Objective: The mechanism by which a high fibre diet may reduce serum oestrogens is unknown. We hypothesized that time is a rate-limiting factor in oestrogen absorption from the colon so that changes in colonic transit-rate affect the proportion of oestrogen that is deconjugated and/or absorbed.
Aim: To determine if alteration of intestinal transit rate would influence the absorption of an oral dose of oestradiol glucuronide.
Participants: Twenty healthy postmenopausal women recruited by advertisement.
Setting: Department of Medicine, Bristol Royal Infirmary.
Methods: Volunteers consumed, in turn, wheat bran, senna, loperamide and bran shaped plastic flakes, each for 10 days with a minimum 2 week washout period between study periods, dietary intake being unchanged. Before and in the last 4 days of each intervention whole-gut transit-time, defecation frequency, stool form, stool beta-glucuronidase activity, stool pH and the absorption of a 1.5 mg dose of oestradiol glucuronide were measured.
Results: Wheat bran, senna and plastic flakes led to the intended reduction in whole-gut transit-time, increase in defecatory frequency and increase in stool form score. Loperamide caused the opposite effect. The length of time the absorbed oestrogen was detectable in the serum fell with wheat bran and senna, although this was only significant for oestradiol. Oestrone, but not oestradiol, was detectable for a longer time with loperamide. Plastic flakes had no effect on either oestrogen. Areas under the curve did not change significantly but tended to fall with the three transit-accelerating agents and to rise with loperamide.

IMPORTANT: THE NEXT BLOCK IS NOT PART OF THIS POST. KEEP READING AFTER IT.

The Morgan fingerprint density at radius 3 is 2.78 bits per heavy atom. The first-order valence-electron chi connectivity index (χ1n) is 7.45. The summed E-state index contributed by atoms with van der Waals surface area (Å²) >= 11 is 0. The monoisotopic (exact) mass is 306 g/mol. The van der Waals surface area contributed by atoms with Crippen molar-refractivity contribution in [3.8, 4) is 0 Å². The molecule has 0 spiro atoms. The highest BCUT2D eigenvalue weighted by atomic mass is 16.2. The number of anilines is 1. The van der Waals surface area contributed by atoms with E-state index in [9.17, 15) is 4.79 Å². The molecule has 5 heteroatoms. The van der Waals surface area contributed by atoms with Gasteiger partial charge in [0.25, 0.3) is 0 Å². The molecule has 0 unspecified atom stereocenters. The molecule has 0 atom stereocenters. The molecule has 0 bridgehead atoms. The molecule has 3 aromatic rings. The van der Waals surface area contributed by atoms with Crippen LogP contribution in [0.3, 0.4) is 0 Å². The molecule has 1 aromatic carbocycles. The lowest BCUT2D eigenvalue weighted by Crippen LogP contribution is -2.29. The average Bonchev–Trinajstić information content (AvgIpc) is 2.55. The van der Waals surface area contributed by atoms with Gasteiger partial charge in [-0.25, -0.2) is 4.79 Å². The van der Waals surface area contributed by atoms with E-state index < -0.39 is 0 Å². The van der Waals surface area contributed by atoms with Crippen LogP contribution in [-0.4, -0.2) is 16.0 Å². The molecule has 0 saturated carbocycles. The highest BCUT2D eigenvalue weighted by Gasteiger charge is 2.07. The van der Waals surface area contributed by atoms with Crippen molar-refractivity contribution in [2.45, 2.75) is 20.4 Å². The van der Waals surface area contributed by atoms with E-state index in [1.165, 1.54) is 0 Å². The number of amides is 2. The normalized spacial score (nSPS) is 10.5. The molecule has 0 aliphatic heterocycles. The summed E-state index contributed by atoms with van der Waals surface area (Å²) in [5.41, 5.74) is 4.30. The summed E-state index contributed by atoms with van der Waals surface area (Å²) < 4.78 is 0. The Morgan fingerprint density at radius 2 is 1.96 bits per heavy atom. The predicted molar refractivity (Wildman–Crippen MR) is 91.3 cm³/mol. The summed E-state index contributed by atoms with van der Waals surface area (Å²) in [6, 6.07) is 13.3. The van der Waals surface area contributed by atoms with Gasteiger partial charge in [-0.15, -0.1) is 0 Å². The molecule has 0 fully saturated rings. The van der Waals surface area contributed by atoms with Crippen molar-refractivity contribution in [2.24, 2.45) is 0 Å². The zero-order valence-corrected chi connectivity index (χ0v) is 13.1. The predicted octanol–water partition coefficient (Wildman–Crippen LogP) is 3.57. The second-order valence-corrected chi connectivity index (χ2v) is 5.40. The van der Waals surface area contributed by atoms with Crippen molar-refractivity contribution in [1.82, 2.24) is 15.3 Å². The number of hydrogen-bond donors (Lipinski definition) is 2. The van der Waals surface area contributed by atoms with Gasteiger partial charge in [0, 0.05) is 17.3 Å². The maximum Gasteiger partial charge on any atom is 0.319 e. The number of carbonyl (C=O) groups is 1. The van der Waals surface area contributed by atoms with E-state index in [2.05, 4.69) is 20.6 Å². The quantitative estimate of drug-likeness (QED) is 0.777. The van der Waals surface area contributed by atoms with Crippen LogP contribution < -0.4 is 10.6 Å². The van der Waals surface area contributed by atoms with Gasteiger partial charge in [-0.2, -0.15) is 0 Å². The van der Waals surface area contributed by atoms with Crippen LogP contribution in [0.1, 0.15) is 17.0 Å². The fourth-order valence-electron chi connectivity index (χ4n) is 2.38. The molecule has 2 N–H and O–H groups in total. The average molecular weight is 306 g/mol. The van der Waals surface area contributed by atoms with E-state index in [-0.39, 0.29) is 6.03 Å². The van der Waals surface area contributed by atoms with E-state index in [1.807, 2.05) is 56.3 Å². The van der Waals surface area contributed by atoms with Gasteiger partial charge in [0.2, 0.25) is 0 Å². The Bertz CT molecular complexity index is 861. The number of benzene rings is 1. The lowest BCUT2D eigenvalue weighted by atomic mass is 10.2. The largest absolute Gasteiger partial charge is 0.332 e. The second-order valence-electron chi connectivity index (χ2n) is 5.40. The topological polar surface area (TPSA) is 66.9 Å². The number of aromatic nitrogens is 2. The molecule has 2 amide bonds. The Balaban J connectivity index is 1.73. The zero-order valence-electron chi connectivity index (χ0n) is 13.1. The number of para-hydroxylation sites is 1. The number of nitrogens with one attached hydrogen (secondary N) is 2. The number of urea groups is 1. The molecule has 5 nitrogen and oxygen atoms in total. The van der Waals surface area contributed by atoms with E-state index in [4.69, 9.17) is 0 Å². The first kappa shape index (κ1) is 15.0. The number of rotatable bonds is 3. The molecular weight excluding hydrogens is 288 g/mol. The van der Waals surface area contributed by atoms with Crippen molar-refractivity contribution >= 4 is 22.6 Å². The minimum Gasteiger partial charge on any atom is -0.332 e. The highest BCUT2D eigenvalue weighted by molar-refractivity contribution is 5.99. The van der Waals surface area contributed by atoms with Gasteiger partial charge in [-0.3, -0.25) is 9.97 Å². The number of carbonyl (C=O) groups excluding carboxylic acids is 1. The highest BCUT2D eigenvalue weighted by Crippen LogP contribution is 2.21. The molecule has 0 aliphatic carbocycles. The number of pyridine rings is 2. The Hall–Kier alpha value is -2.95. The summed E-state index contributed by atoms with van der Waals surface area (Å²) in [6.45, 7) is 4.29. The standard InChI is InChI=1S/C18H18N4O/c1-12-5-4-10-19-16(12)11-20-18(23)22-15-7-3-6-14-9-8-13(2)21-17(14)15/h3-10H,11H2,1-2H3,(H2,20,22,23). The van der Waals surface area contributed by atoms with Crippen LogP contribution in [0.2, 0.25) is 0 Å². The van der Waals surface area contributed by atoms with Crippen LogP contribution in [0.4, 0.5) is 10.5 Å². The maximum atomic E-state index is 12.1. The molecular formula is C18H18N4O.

Conclusion: Our data indicate there is likely to be an effect of intestinal transit on the absorption of oestrogens but more refined techniques are needed to characterize this properly.